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J Bacteriol. 2008 Jan;190(2):727-35. Epub 2007 Nov 9.

Genome sequence of Lactobacillus helveticus, an organism distinguished by selective gene loss and insertion sequence element expansion.

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  • 1Moorepark Food Research Centre, Moorepark, Fermoy, Co. Cork, Ireland.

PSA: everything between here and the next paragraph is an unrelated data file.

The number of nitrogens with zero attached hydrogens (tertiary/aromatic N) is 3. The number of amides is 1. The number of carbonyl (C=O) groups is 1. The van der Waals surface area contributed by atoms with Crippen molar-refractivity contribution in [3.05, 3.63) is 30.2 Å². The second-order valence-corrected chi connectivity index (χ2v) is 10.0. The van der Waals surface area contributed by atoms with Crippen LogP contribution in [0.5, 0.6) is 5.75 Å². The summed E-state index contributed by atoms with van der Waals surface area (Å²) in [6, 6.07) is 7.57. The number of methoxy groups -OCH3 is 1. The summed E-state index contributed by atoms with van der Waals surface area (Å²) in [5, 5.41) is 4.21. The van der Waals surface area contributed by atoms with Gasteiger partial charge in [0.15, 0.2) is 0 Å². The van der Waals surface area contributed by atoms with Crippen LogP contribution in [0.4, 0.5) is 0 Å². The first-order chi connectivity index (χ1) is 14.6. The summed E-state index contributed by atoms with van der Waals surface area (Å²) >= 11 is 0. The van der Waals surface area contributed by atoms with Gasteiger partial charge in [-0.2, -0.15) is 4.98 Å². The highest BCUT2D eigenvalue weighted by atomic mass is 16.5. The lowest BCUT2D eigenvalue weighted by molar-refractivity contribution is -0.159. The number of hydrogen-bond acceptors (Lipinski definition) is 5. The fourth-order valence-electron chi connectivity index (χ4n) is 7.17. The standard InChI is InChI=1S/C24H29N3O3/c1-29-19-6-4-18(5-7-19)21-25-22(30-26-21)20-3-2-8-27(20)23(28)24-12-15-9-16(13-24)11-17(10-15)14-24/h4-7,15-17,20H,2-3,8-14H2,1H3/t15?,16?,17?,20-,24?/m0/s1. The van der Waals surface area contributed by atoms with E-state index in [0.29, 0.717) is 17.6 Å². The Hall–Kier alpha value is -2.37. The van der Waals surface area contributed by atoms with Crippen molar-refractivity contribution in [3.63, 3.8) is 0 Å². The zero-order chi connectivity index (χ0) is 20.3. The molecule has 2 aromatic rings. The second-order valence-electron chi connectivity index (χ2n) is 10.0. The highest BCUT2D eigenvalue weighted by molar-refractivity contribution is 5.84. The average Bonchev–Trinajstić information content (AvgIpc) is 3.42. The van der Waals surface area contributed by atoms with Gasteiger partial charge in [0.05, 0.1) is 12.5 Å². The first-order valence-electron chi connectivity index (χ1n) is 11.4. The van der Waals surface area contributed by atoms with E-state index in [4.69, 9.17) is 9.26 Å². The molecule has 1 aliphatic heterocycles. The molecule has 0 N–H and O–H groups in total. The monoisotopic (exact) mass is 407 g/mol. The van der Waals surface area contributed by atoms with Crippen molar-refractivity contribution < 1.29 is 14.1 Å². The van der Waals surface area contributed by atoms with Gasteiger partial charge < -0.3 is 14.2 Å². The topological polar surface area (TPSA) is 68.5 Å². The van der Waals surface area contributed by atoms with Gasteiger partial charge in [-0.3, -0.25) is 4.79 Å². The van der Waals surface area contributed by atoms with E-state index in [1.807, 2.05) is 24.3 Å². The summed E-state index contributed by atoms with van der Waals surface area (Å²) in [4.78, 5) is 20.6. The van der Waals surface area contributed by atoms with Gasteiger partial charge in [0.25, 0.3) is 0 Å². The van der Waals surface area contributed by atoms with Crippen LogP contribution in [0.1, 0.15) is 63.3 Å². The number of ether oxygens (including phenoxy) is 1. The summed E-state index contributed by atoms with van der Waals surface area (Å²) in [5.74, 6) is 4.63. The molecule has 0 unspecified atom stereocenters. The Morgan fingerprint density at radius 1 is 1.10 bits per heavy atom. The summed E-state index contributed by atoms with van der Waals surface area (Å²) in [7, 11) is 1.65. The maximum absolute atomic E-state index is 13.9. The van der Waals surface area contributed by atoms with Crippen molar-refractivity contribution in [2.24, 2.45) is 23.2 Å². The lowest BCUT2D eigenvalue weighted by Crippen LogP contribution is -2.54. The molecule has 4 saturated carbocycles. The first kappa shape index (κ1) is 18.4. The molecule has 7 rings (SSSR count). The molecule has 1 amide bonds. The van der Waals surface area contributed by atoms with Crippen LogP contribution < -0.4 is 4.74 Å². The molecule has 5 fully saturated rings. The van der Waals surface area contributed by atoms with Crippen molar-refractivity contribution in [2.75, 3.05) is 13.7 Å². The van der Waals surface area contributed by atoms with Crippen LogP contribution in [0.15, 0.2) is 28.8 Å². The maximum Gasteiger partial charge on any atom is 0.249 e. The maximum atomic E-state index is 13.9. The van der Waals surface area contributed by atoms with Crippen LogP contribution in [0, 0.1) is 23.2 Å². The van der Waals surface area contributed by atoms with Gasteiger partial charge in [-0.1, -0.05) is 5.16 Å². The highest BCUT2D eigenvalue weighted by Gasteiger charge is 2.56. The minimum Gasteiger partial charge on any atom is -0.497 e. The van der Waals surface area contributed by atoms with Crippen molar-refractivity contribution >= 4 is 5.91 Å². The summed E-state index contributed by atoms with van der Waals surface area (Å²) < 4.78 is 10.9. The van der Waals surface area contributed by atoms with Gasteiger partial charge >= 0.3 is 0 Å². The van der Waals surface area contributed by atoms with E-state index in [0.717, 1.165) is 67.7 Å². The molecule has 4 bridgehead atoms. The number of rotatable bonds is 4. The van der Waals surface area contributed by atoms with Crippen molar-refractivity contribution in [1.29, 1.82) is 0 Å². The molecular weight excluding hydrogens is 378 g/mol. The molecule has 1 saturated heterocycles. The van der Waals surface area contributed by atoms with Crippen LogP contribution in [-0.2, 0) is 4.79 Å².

Mobile genetic elements are major contributing factors to the generation of genetic diversity in prokaryotic organisms. For example, insertion sequence (IS) elements have been shown to specifically contribute to niche adaptation by promoting a variety of genetic rearrangements. The complete genome sequence of the cheese culture Lactobacillus helveticus DPC 4571 was determined and revealed significant conservation compared to three nondairy gut lactobacilli. Despite originating from significantly different environments, 65 to 75% of the genes were conserved between the commensal and dairy lactobacilli, which allowed key niche-specific gene sets to be described. However, the primary distinguishing feature was 213 IS elements in the DPC 4571 genome, 10 times more than for the other lactobacilli. Moreover, genome alignments revealed an unprecedented level of genome stability between these four Lactobacillus species, considering the number of IS elements in the L. helveticus genome. Comparative analysis also indicated that the IS elements were not the primary agents of niche adaptation for the L. helveticus genome. A clear bias toward the loss of genes reported to be important for gut colonization was observed for the cheese culture, but there was no clear evidence of IS-associated gene deletion and decay for the majority of genes lost. Furthermore, an extraordinary level of sequence diversity exists between copies of certain IS elements in the DPC 4571 genome, indicating they may represent an ancient component of the L. helveticus genome. These data suggest a special unobtrusive relationship between the DPC 4571 genome and its mobile DNA complement.

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